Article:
Monday, December 07, 2009
100-Page Check-In: All the Windwracked Stars
All the Windwracked Stars by Elizabeth Bear
I picked this up because it’s about a valkyrie. I put it down because it’s about a valkyrie who doesn’t really do anything for a hundred pages.
It starts off just after Ragnarok, or one of the Ragnaroks anyway, as it appears to be a repeating event. Muire is a valkyrie (Bear calls her a waelcyrge in the text, but the back cover of the book has the real scoop) who ran away from the battle and regained her courage too late. By the time she returns, she’s one of only two survivors and now she has to live with that. The other survivor is the two-headed, winged steed of another valkyrie. One of the animal’s necks is broken and the rest of it is about to die, but Muire is able to save it and it in turn saves her by refusing to let her kill herself.
Flash forward 2,300 years – these are immortal beings, by the way – and the end of the world wasn’t exactly the end of the world. But it’s ending again and only one city is left in it. See, this isn’t our world and these aren’t our valkyries. It’s an interesting world though and Bear does a nice job of filling it with fun elements like animal-people and cyborgs and a floating citadel from which the ruling technomancer watches over the slums below. But interesting worlds only go so far if interesting things don’t happen in them.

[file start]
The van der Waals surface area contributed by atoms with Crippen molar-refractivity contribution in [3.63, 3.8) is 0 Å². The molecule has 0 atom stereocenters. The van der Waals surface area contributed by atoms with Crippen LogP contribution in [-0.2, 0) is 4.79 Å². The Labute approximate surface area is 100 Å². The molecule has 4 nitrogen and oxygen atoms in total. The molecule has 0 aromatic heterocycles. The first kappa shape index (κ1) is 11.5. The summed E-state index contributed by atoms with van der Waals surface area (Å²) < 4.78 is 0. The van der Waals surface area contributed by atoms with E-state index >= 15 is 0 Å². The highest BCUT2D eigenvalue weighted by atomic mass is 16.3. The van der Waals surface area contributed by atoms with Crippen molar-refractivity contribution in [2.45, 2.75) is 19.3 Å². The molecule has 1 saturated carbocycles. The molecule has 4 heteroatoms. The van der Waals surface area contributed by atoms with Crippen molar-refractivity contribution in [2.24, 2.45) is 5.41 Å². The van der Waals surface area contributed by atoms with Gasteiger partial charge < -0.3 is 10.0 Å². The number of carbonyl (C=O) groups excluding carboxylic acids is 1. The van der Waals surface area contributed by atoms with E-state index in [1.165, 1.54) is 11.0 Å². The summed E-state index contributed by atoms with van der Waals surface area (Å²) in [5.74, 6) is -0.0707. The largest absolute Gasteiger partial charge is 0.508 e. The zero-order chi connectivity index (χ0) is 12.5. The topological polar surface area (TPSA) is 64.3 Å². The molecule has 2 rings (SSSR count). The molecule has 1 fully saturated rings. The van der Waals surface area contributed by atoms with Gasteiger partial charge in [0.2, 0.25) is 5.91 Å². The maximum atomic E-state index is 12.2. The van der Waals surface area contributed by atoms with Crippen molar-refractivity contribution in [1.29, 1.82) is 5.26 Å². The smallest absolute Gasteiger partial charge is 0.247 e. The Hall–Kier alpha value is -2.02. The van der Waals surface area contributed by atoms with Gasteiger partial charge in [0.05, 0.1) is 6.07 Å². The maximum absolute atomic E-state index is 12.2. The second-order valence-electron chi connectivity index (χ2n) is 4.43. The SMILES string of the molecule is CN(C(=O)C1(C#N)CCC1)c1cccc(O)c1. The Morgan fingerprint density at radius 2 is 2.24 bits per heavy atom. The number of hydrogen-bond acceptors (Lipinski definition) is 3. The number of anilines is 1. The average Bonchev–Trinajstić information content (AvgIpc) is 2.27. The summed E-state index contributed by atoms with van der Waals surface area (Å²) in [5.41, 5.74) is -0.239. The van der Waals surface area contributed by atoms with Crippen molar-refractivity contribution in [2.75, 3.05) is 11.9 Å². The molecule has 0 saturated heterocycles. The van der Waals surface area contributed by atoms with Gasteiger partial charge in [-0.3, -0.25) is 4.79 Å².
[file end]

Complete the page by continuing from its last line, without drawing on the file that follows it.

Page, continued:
There’s a murder and Muire happens across the body in time to use her special power on it. As an agent of vengeance, she’s able to tell who killed the victim and swears to bring that person to justice. I guess murders aren't required to have an accompanying mystery, but they sure are a lot more intriguing that way. Instead of figuring out who did it though, what’s supposed to be compelling here is that the murderer is the Grey Wolf, another immortal who was somehow responsible for the previous Ragnarok. Now that he’s back, Muire is apparently going to have to stop him before he causes the end of the world again. If that last sentence sounds a bit silly to you, you understand part of my reason for putting this away.
But most of the reason is that I don’t really care about Muire. Her entire personality is based on her depression about her past failure. There’s some evidence by page 100 that there’s more to her than that, but not enough. I didn’t hate her or anything - I hope she’s able to get better - I just don’t want to spend any more time with her.
There is one character I kind of like, Selene the cat-woman who’s investigating the murder on behalf of the technomancer. Unfortunately, Bear spends too little time on her and since I already know the identity of the murderer anyway, that makes Selene’s story a lot less compelling. It would’ve been far more interesting to watch this unfold from Selene’s perspective, uncovering details as she did. Not as much pathos that way though, which seems to be what Bear was going for.
Final Grade: Since the 100-Page Rule is Pass/Fail, it gets a Fail. Back in the day I would’ve kept with it in hopes that it picked up. I was just starting to enjoy the world and relax about Muire towards the end there, but it never got “good.”
I’m taking a break from novels to catch up on some non-fiction after this. That doesn’t say as much about All the Windwracked Stars as it does about the general quality of the novels I’ve been reading lately, but hopefully things will improve when I jump back into fiction.